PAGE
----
It was almost time, a few minutes before midnight on New Year’s Eve. New Year, new vampire hunter. Would I be the one?
I sat down shakily in the ancient stone chapel of the former Universidad de Salamanca, the most ancient university in Spain. When the war broke out, most of the universities in Europe shut down. The Americans figured the vampires would never attack us on our native soil. We paid dearly for our arrogance.
For the last twelve years, Salamanca had been the home of the Academia Sagrada Familia Contra los Vampiros. It was the school for vampire hunters—my school. There were foreign students from all over the world, because the Academia was the best. Academia graduates took out the most vamps, and they had the highest survival rate. There were six living Academicians; Juan Maldonaldo had been a hunter for nine years. Unbelievable.
Not that the survival rate was very good—out of the original ninety-six of us in our class, we were down to eighteen. We shuffled into the chapel in our ceremonial black robes, our hoods concealing our faces. We were about to take our final exam. Only one of us would pass.
I had dreaded this moment for two long years—the moment my foot crossed the threshold of the Academy—and feared it for two months. Diego, our Master, had warned us that as the time grew near, we would experience high anxiety. About a dozen of my classmates woke screaming from nightmares. There was a lot of jogging in the middle of the night. Even though drugs and alcohol were forbidden, I knew that people were swigging wine and taking Xanax so they could get some rest.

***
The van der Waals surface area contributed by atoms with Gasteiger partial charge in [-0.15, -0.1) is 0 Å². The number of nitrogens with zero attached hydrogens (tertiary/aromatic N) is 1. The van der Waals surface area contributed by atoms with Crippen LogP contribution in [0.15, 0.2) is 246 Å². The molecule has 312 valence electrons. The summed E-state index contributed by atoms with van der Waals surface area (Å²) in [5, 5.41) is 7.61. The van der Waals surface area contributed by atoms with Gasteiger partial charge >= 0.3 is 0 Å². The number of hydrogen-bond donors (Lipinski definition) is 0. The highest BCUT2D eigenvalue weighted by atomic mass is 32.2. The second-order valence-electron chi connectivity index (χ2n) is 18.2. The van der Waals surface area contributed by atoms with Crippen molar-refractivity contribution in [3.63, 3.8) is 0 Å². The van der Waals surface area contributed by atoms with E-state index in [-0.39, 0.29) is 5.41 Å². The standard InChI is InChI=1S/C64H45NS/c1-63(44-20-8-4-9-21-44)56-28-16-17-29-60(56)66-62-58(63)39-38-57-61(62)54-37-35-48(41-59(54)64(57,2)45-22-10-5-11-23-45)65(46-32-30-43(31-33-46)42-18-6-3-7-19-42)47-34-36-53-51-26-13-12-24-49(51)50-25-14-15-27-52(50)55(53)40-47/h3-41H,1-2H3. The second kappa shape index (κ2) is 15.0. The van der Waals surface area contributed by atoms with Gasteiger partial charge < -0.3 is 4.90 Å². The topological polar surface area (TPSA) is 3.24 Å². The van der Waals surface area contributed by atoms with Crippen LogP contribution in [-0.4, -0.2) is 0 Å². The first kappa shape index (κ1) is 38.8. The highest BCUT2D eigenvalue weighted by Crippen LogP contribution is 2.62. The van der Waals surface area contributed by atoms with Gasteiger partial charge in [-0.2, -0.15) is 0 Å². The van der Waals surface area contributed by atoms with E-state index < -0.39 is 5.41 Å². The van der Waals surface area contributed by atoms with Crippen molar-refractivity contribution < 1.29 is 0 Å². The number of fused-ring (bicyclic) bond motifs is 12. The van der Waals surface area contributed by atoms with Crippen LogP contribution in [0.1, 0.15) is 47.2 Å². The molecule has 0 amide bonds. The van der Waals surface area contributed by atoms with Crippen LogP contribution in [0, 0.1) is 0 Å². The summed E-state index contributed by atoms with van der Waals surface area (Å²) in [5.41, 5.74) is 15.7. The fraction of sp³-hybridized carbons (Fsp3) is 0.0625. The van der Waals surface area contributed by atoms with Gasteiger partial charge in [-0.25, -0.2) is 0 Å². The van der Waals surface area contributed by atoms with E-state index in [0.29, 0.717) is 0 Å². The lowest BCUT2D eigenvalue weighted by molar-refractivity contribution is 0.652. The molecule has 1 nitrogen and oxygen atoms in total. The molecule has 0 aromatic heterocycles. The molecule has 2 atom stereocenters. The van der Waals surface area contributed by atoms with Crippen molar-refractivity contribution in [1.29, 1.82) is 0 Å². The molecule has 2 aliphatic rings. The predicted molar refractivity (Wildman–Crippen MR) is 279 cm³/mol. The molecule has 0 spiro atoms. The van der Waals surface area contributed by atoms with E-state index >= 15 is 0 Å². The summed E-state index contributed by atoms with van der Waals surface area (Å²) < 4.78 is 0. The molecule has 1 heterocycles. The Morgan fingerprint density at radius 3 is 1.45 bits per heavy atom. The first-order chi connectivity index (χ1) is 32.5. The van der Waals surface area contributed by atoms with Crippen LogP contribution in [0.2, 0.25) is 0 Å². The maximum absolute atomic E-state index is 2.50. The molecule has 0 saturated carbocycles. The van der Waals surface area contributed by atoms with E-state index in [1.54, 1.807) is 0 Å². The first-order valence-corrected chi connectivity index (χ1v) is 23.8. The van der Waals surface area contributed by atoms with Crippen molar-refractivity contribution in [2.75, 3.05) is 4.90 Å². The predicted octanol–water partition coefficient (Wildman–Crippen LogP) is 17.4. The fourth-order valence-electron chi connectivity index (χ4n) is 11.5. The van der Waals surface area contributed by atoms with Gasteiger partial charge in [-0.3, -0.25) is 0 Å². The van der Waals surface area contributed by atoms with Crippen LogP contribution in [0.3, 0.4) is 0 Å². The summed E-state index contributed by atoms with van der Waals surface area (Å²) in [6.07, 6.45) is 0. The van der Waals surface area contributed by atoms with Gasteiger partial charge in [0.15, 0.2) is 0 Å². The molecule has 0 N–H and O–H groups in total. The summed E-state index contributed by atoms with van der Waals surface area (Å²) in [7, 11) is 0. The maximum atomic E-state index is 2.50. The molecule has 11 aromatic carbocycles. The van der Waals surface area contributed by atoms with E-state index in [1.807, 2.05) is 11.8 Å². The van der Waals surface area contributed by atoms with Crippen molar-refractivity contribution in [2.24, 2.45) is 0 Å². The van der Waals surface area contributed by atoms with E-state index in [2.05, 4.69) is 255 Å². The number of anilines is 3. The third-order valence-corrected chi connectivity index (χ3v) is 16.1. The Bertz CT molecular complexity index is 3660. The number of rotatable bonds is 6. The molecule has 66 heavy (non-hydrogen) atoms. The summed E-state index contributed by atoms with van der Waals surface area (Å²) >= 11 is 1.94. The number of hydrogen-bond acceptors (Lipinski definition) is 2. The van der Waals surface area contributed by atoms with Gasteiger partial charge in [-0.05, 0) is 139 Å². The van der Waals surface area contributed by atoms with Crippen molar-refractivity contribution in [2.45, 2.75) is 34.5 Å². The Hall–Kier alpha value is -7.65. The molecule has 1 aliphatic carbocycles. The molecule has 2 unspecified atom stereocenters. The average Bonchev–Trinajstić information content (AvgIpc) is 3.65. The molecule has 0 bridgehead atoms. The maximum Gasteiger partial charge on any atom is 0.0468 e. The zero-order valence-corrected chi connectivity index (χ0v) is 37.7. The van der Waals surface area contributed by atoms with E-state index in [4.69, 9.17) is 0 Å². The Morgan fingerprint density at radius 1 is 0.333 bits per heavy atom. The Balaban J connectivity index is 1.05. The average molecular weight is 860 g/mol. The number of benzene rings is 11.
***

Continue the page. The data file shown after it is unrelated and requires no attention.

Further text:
None of them carried the extra burdens—or the accompanying terror and guilt—that I did.
I should say something, tell someone, I thought. But I would sooner cut out my own heart than tell them what I’d done. What I might do.
At the thought, my heart skipped beats, and I clung to the back of the carved mahogany pew.
In the last two months, I had broken a lot of rules. For some of the things I had done, they didn’t even have rules. No one would have dreamed of crossing the line I had leaped across last Halloween.
Exactly two months ago, on October 31, everything had changed. The Vampire War had taken a brutal turn when the vamps had murdered the daughter of the president of the United States. The Cursed Ones didn’t put it that way, of course. They claimed they had “liberated” her—changed her into one of them—and that our side had murdered her when we drove a stake through her heart and cut off her head.
Like everyone else, I demanded payback. I couldn’t wait to take revenge. Although we were pledged to run together, I wanted a vampire to die by my own hand. I ran with my grupo across the ancient medieval bridge as the dying sun turned the stone city a golden color. We scoured the hills for blood drinkers, Spaniards and Americans, Koreans and Swedes. In our body armor, we sang our song, which had always sounded so corny to me before. Translated into English, it went like this:
We are the vampire hunters.
Our cause is holy.
From Spain we come to save the world.
Race from us into the sunlight, demons of hell!
Better that you die in flames than by our hands!
That night, Antonio de la Cruz was by my side. Sometimes he held my gloved hand in his as we charged through the darkness. My crossbow smacked the bruises I had gotten in Advanced Streetfighting the day before.
Fog rose around us like smoke from a wildfire. I heard shouts and Antonio’s hand left mine. I called for him; he answered, very far away. I saw a face floating in the fog before me, and I ran toward it. But it wasn’t Antonio.
It was Jack.